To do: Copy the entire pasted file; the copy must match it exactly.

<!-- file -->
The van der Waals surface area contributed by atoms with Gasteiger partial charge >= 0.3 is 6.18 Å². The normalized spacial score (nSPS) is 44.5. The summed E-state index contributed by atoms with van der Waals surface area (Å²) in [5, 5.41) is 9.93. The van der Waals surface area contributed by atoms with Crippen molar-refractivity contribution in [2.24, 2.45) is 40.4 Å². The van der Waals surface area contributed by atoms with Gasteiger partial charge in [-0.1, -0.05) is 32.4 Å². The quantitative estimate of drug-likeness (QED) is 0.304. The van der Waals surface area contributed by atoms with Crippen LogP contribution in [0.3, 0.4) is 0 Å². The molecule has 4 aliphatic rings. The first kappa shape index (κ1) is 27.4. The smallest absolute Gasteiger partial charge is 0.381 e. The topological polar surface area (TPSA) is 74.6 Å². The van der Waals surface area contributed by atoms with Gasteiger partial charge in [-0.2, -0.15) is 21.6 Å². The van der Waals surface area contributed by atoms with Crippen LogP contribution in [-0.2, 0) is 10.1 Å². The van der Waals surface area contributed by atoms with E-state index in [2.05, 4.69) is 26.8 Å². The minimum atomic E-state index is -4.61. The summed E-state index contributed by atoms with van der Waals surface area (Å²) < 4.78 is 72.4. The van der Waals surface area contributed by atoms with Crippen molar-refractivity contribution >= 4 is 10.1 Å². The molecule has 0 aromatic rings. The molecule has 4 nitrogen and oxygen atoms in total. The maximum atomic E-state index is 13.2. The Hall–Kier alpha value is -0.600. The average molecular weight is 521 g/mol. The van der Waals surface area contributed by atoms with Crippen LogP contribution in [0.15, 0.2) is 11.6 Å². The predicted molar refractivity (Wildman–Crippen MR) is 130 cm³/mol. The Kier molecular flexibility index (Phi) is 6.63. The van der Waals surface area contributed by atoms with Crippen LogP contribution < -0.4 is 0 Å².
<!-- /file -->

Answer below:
The van der Waals surface area contributed by atoms with Gasteiger partial charge >= 0.3 is 6.18 Å². The normalized spacial score (nSPS) is 44.5. The summed E-state index contributed by atoms with van der Waals surface area (Å²) in [5, 5.41) is 9.93. The van der Waals surface area contributed by atoms with Crippen molar-refractivity contribution in [2.24, 2.45) is 40.4 Å². The van der Waals surface area contributed by atoms with Gasteiger partial charge in [-0.1, -0.05) is 32.4 Å². The quantitative estimate of drug-likeness (QED) is 0.304. The van der Waals surface area contributed by atoms with Crippen LogP contribution in [0.3, 0.4) is 0 Å². The molecule has 4 aliphatic rings. The first kappa shape index (κ1) is 27.4. The smallest absolute Gasteiger partial charge is 0.381 e. The topological polar surface area (TPSA) is 74.6 Å². The van der Waals surface area contributed by atoms with Gasteiger partial charge in [-0.2, -0.15) is 21.6 Å². The van der Waals surface area contributed by atoms with Crippen LogP contribution in [-0.2, 0) is 10.1 Å². The van der Waals surface area contributed by atoms with E-state index in [2.05, 4.69) is 26.8 Å². The minimum atomic E-state index is -4.61. The summed E-state index contributed by atoms with van der Waals surface area (Å²) < 4.78 is 72.4. The van der Waals surface area contributed by atoms with Crippen molar-refractivity contribution >= 4 is 10.1 Å². The molecule has 0 aromatic rings. The molecule has 4 nitrogen and oxygen atoms in total. The maximum atomic E-state index is 13.2. The Hall–Kier alpha value is -0.600. The average molecular weight is 521 g/mol. The van der Waals surface area contributed by atoms with Crippen LogP contribution in [0.15, 0.2) is 11.6 Å². The predicted molar refractivity (Wildman–Crippen MR) is 130 cm³/mol. The Kier molecular flexibility index (Phi) is 6.63. The van der Waals surface area contributed by atoms with Crippen LogP contribution < -0.4 is 0 Å².